An independent process for WA News election

March 12, 2008

Dear candidates, regulators and participants in WA News board spill,

This is just a brief missive from one of the 9 external candidates for the board of WA News at next month's EGM to make the case to all relevent parties that it is completely inappropriate for the incumbent directors, with the support of the Seven Network, to declare that there only be four vacancies created as part of this board spill.

The WAN constitution is clear:

8.1 Appointment and removal of directors

(a) The minimum number of directors is 3. The maximum number of directors is to be fixed by the directors, but must not be more than 10 unless the company in general meeting determines otherwise. The directors must not determine a maximum which is less than the number of directors in office at the time the determination takes effect.

There is no mention anywhere of a requirement that WA only has 4 non-executive directors, making it the smallest board in the ASX100. Directors are within their rights to decree that the status quo remain, but in light of the fact we have 15 candidates, surely it would be more appropriate to allow shareholders to decide the size of the board.

If shareholders want 10 directors, then so be it as it would be entirely constitutional. Kerry Stokes hasn't expressed a view on this, but if the board is trying to prevent him from getting control without paying a premium, then it should open up all the constitutional vacancies. If the board limits the game to 4 non-executive directors, then the Seven Network could very well have 50% of them after April 23.

In terms of Federal policy, the practice at Telstra is most telling here because no other company has faced as many contested elections from large fields of candidates over the years. Ever since floating in 1997, the Telstra policy has always been to leave issues of board size to shareholders, provided it remains within the upper limit prescribed in the constitution. This means that a candidate is successful with more votes in favour than against.

The two main proxy advisory houses, Risk Metrics and CGI-Glass Lewis, also believe that board size is a matter for shareholders, not boards.

How the no vacancy tactic works in practice

I've run for 29 public company boards over the years and in the majority of these cases, the incumbent boards have eschewed the Telstra practice and instead gone down the path being proposed by WAN - that is, limiting the number of vacancies to a figure less than the number of candidates.

When combined with the use of undirected proxies held by the chair, this usually makes it statistically impossible for an outside candidate to be elected.

100% of the directed proxies in favour would not have been enough for me to be elected to the board in any of the following contested elections:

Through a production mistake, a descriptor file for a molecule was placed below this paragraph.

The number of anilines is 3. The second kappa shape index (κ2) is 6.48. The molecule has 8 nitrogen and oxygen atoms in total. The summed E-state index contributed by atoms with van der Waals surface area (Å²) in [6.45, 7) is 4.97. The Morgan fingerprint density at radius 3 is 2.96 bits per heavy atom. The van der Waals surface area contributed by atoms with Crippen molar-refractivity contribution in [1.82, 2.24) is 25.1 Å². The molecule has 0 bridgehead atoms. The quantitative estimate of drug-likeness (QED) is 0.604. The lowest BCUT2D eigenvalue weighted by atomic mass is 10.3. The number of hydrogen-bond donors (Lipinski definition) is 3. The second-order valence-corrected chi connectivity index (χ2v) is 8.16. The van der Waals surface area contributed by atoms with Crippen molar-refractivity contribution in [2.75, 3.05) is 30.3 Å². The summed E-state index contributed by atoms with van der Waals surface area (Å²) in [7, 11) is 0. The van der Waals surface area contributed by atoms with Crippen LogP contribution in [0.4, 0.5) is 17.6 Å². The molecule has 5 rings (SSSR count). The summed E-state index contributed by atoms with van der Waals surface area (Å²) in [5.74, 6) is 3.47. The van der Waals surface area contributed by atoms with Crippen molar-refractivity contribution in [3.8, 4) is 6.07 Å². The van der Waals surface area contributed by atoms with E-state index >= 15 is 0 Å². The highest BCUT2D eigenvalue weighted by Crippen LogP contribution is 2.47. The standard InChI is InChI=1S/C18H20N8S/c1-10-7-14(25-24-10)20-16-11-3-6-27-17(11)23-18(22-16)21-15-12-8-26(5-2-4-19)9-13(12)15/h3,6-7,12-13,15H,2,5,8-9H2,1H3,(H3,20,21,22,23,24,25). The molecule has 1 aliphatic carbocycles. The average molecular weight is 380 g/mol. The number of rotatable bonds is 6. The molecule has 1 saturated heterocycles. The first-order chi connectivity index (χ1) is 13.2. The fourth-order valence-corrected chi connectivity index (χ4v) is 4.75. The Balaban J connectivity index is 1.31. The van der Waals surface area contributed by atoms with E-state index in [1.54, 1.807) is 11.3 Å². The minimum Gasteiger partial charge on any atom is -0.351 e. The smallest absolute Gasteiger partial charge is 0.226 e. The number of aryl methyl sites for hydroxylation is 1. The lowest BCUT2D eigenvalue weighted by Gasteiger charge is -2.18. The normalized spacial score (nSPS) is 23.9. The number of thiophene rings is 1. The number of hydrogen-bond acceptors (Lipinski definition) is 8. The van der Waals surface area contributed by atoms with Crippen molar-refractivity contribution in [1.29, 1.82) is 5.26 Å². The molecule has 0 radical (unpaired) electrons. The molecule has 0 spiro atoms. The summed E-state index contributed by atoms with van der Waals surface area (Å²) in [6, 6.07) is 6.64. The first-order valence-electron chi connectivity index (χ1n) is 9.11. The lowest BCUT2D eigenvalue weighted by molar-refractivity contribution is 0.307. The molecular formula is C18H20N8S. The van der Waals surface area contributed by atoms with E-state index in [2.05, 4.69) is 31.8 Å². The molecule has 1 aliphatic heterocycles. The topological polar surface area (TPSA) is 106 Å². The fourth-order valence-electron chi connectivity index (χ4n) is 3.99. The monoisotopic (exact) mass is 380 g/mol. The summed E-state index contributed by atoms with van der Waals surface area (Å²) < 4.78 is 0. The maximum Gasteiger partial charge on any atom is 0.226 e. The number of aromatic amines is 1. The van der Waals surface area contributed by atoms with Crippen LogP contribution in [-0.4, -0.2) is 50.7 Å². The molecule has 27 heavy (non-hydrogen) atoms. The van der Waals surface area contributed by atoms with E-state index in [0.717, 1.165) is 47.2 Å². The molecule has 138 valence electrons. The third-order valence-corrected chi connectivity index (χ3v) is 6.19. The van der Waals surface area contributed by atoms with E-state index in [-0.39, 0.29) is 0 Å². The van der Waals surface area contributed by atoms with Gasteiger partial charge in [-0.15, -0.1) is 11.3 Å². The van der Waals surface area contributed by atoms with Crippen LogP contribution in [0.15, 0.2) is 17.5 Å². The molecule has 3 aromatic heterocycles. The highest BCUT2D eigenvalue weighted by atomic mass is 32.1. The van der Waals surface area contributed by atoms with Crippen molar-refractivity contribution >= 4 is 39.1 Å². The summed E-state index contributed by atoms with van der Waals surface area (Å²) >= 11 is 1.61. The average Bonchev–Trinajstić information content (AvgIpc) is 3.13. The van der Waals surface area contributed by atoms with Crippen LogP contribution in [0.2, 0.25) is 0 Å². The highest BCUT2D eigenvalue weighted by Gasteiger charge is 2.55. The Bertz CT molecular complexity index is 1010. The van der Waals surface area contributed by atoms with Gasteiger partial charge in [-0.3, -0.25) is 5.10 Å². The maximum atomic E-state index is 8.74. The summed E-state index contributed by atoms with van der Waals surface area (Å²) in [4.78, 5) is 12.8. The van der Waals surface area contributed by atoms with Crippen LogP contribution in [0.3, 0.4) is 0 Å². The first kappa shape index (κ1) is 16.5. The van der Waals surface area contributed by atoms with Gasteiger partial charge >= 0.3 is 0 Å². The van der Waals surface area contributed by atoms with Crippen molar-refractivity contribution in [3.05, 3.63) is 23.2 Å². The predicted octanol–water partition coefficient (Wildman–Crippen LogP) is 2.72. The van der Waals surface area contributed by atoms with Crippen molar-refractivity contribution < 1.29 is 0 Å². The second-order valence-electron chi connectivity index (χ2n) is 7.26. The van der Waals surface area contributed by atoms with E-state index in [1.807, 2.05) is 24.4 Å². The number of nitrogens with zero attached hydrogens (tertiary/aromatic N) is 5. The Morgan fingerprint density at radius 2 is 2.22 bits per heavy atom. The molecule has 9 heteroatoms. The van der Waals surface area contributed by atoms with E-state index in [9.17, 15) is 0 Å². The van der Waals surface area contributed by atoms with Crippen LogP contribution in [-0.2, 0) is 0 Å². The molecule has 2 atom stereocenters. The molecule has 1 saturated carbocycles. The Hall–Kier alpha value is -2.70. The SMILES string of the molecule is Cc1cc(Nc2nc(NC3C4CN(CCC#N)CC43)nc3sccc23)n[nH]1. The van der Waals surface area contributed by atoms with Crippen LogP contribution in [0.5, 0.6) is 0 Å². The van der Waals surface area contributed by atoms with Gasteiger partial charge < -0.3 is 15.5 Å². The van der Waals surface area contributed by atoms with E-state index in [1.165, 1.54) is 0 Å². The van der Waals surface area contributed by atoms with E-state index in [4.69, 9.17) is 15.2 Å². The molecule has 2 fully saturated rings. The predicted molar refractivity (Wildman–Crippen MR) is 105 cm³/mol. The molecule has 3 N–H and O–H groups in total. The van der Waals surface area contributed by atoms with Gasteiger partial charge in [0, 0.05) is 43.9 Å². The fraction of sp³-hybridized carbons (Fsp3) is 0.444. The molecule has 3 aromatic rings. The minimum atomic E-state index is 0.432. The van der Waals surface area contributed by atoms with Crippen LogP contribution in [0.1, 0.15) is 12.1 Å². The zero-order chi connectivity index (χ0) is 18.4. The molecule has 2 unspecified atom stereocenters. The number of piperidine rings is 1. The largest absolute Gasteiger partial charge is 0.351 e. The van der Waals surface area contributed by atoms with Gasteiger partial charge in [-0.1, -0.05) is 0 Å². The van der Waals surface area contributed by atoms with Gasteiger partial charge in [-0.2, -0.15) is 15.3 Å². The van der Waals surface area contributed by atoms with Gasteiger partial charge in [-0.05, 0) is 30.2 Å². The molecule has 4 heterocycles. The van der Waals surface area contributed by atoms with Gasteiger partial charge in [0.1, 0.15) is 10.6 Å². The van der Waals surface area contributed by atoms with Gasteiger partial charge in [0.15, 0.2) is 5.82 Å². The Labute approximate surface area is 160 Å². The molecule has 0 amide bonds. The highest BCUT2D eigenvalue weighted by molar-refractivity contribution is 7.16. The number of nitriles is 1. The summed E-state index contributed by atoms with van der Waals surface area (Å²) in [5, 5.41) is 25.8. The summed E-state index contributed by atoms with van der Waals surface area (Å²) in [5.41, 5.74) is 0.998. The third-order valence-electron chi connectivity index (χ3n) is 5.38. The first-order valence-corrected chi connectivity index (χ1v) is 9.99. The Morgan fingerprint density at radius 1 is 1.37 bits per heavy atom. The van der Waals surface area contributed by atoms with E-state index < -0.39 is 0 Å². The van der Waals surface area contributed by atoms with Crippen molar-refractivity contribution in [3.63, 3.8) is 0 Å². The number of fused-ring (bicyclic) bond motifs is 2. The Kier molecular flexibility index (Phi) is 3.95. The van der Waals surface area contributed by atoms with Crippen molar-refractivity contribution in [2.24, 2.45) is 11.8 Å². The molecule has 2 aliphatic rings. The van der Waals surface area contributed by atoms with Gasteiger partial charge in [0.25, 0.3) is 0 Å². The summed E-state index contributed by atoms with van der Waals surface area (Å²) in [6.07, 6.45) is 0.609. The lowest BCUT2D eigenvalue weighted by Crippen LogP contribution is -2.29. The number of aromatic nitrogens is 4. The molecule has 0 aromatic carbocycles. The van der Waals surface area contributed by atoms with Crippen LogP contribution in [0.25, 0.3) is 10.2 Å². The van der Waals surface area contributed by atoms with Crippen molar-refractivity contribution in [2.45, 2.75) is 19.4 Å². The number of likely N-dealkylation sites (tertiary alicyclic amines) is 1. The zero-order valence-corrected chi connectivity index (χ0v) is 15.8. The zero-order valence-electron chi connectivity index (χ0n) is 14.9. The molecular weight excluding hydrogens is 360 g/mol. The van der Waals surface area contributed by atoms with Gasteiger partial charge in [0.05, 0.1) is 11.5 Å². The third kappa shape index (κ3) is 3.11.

Where 100% of the directed proxies would still fail

NRMA, 2000: 45.07%
ASX, 2000: 69.04%
WA News, 2000: 70.56%
ASX, 2001: 76.6%
CommBank, 2000: 77.43%
David Jones, 2000: 78.53%
AMP, 2000: 80.23%
ASX, 2002: 86.14%
PMP, 2001: 89.11%
NRMA, 2001: 90.39%
NAB, 2000: 90.82%
Southern Cross Broadcasting, 2001: 91%
John Fairfax, 2001: 91.76%
Woolworths, 2006: 93.95%
John Fairfax, 2005: 98.8%

The percentage figure reflects what my 100% vote would have been reduced to after the use of undirected proxies. In each case, the lowest vote for an incumbent directors was higher than the figure listed. Therefore, you have the ridiculous situation at Fairfax in 2005 where 98.8% of the vote in favour would still have failed, because the incumbent directors employed the old "no vacancy" trick.

It appears that the WA News board is proposing to employ this tactic, which probably means they will also implore shareholders to only vote in favour of four candidates, lest the vote be deemed invalid. A far fairer system would be to allow shareholders to vote in favour of any many candidates as they like, and those with a net positive vote are elected, up to maximum of 10.

Time for some independent oversight of WAN process

I've included Federal corporate governance minister Nick Sherry and various parties at ASIC, ASX and the AEC in this missive to make the point that we are in completely unchartered waters here and need some independent oversight of the process.

Never before has an ASX100 company had a complete board spill in which the vote looks like it could be very close. As one of 15 candidates, it is clearly inappropriate for chairman Peter Mansell, whose old firm Freehills wrote the WAN constitution, to preside over the election.

My firm view is that ASIC needs to appoint an independent figure to chair the meeting, in much the same way as Sir Laurence Street was engaged to chair the special general meeting of NRMA in 2002.

Given that Federal law mandates that the Australian Electoral Commission conduct union elections, in this instance I think it would also be appropriate for the AEC to conduct the WA News election.

The two other key areas where I've constistently faced obstacles from ASX-listed companies during contested board elections concern platform censorship and access to the share registry. Like in political elections, all candidates should be given the same information and all candidates should also be able to monitor proxy votes as they arrive, in much the same way that political candidates can appoint scrutineers. Many companies simply refuse to hand over share registers or attempt to charge exorbitant fees, so we need a guarantee that WA News won't employ such tactics.

The WA News board is finalising the notice of meeting this week and I trust that some of you will take an interest in this process to address some of the concerns raised.

Yours Sincerely

Stephen Mayne

PS. Here is a package of other material on the forthcoming contested WAN election.